Enteral versus Parenteral Nutritional Support following Laparotomy for Trauma: A Randomized Prospective Trial

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Abstract

Although enteral nutrition is considered more 'physiologic' than parenteral nutrition, there is greater published experience with parenteral nutrition in trauma patients. To compare the efficacy of these two techniques, we prospectively randomized multiple trauma patients during their admission laparotomy to receive either central venous parenteral nutritional (TPN: n=23) or enteral nutrition by jejunostomy (Jej: n=23). Nutritional support began on the first postoperative day; the study period continued a maximum of 14 days.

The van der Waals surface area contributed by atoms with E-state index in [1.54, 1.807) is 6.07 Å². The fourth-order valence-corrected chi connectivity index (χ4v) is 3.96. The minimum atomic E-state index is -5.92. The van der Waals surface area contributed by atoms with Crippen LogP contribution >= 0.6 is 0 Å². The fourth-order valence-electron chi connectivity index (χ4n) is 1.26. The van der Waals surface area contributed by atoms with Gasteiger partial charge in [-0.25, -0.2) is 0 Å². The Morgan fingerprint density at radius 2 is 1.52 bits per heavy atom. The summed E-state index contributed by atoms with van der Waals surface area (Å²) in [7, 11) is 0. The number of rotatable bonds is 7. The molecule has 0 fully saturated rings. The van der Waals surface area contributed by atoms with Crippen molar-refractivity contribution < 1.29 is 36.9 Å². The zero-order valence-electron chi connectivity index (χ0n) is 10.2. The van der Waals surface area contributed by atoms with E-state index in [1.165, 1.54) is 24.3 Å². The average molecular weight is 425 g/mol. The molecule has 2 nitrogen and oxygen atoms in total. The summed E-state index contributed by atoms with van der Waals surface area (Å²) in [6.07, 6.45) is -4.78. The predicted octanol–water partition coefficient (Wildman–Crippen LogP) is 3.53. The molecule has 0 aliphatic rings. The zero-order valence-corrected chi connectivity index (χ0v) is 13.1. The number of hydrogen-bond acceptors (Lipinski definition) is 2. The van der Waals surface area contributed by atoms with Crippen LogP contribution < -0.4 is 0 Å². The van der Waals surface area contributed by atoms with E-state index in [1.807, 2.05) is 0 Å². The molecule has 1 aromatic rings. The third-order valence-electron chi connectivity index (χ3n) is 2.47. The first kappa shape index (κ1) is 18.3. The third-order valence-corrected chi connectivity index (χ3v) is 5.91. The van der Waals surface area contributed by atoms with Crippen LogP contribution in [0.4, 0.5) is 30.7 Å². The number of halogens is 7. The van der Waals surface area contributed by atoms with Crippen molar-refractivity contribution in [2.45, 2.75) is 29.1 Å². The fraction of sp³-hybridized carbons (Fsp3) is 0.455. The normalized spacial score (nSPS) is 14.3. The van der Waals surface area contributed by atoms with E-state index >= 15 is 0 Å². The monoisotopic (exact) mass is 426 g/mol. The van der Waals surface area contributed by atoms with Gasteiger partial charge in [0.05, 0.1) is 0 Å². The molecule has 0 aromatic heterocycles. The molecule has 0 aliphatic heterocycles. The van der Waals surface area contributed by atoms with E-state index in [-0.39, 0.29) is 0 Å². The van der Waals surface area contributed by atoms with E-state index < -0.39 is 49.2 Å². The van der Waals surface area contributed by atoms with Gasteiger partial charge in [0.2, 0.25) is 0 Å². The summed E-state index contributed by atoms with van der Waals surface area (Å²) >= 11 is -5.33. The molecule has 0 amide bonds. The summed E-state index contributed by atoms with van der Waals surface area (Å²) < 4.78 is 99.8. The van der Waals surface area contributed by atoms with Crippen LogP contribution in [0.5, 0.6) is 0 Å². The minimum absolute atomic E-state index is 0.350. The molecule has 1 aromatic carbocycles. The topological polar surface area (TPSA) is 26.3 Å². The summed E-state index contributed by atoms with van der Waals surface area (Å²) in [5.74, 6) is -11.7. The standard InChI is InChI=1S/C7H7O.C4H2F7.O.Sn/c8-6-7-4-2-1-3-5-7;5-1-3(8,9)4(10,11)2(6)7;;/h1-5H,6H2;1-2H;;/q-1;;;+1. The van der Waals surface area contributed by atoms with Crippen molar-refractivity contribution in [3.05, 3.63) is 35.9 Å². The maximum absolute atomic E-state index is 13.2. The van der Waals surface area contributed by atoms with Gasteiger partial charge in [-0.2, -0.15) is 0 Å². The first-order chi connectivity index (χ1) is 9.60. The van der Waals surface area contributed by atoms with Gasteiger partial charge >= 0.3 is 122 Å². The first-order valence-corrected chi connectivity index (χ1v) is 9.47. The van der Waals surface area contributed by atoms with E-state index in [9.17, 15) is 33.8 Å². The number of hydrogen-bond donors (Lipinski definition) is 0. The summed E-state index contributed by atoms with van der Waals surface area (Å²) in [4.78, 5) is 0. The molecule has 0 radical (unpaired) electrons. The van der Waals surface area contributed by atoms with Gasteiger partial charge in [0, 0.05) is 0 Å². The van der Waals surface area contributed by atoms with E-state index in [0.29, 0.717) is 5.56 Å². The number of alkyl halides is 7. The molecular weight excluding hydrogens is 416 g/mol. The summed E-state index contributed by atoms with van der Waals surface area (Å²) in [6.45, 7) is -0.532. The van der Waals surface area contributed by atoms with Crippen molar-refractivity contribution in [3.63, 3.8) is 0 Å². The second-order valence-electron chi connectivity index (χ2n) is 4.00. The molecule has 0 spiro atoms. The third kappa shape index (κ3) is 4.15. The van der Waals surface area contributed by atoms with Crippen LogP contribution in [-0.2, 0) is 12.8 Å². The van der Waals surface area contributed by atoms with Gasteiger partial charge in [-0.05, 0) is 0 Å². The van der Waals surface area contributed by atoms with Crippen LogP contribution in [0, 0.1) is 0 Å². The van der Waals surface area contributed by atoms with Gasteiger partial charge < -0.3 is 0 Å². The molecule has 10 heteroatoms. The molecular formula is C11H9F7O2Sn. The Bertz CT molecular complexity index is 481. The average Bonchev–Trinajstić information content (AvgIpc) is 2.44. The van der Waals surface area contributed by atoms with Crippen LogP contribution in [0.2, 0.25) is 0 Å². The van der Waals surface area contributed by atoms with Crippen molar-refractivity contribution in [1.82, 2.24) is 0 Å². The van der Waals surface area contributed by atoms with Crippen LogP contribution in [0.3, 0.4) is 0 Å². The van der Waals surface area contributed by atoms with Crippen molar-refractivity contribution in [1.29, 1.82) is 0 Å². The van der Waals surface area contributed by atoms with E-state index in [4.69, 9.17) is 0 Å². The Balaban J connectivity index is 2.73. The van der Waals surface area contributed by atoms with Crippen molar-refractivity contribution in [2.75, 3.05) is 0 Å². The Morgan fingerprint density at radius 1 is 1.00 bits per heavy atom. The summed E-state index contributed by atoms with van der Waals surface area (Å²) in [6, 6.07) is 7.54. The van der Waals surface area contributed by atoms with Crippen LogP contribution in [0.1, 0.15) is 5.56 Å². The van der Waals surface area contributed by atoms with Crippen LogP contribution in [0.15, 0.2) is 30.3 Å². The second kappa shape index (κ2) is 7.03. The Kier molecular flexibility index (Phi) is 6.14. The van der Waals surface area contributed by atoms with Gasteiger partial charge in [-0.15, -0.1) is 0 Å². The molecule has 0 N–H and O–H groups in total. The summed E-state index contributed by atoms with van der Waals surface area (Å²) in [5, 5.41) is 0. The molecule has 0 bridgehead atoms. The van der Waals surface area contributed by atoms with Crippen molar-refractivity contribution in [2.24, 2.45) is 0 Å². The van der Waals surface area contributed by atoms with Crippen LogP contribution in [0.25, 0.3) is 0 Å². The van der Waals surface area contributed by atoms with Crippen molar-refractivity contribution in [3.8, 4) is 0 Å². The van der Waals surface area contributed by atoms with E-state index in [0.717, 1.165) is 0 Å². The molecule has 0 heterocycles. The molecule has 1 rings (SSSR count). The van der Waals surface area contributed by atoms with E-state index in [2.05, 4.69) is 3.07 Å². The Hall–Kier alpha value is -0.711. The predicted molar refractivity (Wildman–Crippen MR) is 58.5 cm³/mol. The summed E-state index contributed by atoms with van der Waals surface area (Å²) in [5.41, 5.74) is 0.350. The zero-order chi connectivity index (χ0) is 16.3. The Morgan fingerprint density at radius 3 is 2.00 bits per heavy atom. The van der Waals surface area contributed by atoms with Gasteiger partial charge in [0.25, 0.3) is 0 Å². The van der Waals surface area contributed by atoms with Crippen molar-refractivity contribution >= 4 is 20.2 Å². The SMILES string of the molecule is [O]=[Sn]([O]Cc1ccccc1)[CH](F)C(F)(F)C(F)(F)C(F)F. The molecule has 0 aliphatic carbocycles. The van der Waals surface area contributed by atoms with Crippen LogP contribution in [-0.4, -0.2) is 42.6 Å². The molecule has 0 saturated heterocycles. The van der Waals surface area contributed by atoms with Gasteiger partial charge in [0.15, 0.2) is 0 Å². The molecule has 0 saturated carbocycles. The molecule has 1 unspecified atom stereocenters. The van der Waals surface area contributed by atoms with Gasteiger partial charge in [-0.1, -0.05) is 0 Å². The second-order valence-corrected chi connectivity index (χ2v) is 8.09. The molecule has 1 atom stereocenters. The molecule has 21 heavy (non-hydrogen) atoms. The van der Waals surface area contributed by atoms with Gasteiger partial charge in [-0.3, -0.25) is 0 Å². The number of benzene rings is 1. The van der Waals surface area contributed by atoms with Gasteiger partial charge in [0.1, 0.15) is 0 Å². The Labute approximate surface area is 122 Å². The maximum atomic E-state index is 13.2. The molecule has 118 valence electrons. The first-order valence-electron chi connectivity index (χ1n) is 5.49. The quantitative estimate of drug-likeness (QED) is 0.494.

There were no significant differences between the two groups in age, sex, injury severity, estimated caloric needs (3,322 TPN; 3,114 Jej), hours to achieve full prescription (77 PTN; 79 Jej), or the number of days on nutritional support (22 TPN; 25 Jej). Average daily caloric intakes, nitrogen balance results, and complication rates were also comparable.

These results suggest that early postoperative jejunostomy feeding is a safe and efficacious choice for multiple trauma patients undergoing laparotomy.

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